“Rab Judah the son of Samuel ben Shilath said in the name of Rav. ‘Just as with the beginning of Av rejoicings are curtailed, so with the beginning of Adar rejoicings are increased” (Talmud Taanit 29a).

While this Talmudic passage can be a reference to the way people behave in light of the holidays connected to those months (Tisha b’Av is the 9th of Av, Purim is the 14th of Adar), Jewish tradition infers an actual change in the emotional atmosphere during those times of the year.

It is interesting to note that these months are also the months in which two of the greatest leaders of the Jewish people passed away. The first of Av is Aaron’s yahrtzeit. In addition to being the first High Priest and the brother of Moses, Aaron was renowned for his pursuit of peace between individuals. Pursuing peace is particularly important during the month of Av, because it is stated that the Second Temple was destroyed because of senseless hatred.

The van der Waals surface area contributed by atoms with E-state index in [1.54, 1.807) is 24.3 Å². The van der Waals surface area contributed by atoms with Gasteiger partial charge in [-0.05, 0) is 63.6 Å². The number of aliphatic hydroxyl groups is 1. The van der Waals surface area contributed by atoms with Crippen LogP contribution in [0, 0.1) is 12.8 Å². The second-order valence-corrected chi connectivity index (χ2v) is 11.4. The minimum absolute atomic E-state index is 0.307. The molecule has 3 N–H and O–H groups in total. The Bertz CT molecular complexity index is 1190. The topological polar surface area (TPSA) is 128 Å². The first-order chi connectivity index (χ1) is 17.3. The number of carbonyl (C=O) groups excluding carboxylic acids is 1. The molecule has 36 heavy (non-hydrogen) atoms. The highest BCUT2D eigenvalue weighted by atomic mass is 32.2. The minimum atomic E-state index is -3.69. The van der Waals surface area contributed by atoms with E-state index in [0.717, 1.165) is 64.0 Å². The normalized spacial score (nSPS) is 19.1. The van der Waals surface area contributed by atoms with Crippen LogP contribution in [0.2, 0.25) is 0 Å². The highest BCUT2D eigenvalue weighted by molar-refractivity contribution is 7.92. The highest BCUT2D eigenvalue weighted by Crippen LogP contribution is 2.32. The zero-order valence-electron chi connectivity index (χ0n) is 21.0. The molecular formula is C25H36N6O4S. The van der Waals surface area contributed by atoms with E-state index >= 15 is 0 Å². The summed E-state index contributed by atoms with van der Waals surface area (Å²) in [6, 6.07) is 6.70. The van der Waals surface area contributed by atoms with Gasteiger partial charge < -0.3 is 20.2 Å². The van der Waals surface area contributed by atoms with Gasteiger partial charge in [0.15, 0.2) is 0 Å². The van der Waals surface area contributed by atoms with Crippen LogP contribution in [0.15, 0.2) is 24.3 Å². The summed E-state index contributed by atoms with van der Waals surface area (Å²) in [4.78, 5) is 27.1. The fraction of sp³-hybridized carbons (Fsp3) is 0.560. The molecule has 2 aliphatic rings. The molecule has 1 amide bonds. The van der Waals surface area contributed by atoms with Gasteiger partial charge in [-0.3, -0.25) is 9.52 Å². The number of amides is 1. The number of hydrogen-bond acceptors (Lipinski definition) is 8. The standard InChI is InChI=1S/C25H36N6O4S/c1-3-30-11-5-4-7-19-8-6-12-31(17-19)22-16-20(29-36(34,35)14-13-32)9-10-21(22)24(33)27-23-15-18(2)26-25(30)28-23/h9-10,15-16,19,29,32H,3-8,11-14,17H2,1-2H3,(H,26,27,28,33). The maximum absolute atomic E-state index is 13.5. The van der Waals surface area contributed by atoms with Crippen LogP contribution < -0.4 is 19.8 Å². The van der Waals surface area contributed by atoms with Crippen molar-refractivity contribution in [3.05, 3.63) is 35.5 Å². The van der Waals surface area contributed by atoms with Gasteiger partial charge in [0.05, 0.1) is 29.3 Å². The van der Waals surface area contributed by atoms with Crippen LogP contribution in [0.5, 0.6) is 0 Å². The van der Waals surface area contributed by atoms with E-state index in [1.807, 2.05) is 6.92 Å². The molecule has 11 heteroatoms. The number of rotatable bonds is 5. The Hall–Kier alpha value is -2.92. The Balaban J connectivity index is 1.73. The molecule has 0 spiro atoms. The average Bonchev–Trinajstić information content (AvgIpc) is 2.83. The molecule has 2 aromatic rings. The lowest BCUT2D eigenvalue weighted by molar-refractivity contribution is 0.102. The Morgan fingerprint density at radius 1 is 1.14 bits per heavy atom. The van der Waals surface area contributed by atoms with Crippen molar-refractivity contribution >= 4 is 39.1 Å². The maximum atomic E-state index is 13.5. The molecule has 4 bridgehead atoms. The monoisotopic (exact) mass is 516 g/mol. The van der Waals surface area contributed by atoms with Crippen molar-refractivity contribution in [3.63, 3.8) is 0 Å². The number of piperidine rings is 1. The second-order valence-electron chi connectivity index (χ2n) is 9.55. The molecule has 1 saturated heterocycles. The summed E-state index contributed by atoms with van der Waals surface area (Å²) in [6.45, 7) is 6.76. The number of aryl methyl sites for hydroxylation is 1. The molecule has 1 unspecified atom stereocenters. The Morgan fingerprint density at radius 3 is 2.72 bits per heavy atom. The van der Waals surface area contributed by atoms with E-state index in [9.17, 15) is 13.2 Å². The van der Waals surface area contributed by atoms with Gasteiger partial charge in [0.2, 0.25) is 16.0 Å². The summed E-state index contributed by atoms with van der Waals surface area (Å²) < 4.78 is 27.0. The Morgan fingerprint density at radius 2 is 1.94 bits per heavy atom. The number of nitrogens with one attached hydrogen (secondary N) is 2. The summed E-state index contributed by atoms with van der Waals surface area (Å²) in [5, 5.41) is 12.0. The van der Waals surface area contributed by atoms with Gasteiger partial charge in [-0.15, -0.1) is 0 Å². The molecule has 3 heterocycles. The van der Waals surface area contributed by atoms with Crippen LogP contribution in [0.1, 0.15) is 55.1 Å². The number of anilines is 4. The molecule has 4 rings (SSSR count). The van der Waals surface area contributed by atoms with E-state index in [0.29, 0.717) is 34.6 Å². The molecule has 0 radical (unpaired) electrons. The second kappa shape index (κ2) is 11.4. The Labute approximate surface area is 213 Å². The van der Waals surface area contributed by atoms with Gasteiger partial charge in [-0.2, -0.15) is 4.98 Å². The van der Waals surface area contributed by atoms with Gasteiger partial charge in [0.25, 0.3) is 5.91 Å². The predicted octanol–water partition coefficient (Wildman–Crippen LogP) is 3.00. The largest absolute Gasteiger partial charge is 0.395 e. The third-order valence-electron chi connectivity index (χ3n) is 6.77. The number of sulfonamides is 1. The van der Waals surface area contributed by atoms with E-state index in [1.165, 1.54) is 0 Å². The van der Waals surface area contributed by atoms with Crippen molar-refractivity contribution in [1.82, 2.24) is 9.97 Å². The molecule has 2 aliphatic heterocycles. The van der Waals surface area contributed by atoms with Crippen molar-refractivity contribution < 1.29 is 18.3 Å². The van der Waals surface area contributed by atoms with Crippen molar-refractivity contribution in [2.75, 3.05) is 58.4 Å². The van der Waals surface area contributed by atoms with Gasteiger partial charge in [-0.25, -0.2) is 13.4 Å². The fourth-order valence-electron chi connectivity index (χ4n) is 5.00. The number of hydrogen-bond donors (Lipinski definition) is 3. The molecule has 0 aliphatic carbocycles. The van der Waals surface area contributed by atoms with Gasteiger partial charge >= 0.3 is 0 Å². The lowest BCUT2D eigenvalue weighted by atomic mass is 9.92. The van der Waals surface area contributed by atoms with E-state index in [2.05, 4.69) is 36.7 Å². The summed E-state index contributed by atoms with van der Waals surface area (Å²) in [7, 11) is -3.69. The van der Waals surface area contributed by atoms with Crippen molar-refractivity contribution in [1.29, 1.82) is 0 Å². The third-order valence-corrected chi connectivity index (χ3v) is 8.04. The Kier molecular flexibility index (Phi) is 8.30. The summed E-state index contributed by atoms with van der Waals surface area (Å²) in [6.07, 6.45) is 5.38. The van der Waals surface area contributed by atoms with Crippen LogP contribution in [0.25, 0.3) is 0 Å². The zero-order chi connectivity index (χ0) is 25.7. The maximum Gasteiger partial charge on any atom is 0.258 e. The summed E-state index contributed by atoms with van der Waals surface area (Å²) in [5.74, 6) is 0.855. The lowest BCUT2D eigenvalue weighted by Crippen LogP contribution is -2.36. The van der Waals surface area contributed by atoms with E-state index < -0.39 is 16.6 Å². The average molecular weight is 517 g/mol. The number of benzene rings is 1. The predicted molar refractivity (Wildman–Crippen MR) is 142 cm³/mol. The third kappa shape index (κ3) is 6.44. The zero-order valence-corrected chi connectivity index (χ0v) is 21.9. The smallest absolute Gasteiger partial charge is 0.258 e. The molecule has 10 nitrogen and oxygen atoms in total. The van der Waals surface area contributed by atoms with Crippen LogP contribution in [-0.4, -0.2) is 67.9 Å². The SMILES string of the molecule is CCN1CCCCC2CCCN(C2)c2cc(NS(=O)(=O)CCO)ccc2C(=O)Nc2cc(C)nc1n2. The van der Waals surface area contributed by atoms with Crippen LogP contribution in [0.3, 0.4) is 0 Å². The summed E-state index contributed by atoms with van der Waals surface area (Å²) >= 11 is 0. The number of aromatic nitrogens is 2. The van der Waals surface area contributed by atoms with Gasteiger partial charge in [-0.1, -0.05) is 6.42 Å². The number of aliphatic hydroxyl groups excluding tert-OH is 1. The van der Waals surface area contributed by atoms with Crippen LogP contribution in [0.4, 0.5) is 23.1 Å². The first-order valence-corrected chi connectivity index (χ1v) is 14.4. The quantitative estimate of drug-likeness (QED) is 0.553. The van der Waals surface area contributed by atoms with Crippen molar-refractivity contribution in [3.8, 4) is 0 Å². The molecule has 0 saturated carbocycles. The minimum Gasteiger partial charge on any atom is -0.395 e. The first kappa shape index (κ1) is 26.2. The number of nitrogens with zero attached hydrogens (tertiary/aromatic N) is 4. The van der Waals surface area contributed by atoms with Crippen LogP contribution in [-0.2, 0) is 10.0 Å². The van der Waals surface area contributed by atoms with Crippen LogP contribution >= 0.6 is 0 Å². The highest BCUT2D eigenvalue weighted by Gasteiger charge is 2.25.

Moses, on the other hand, passed away on the 7th of Adar (which was also his birthday). Raised in the palace of Pharaoh, Moses turned the world upside down by rescuing the Children of Israel from slavery when the situation seemed hopeless for them. This is the optimistic power of the month of Adar that we celebrate with joy during the holiday of Purim, when the evil plans of Haman were overturned.              

During Av we curtail our rejoicing so that we can focus on more serious matters, and in so doing repair our relationships others. During Adar, however, we increase rejoicings, because it is a time when we acknowledge that we can be saved from any situation, no matter how dire.

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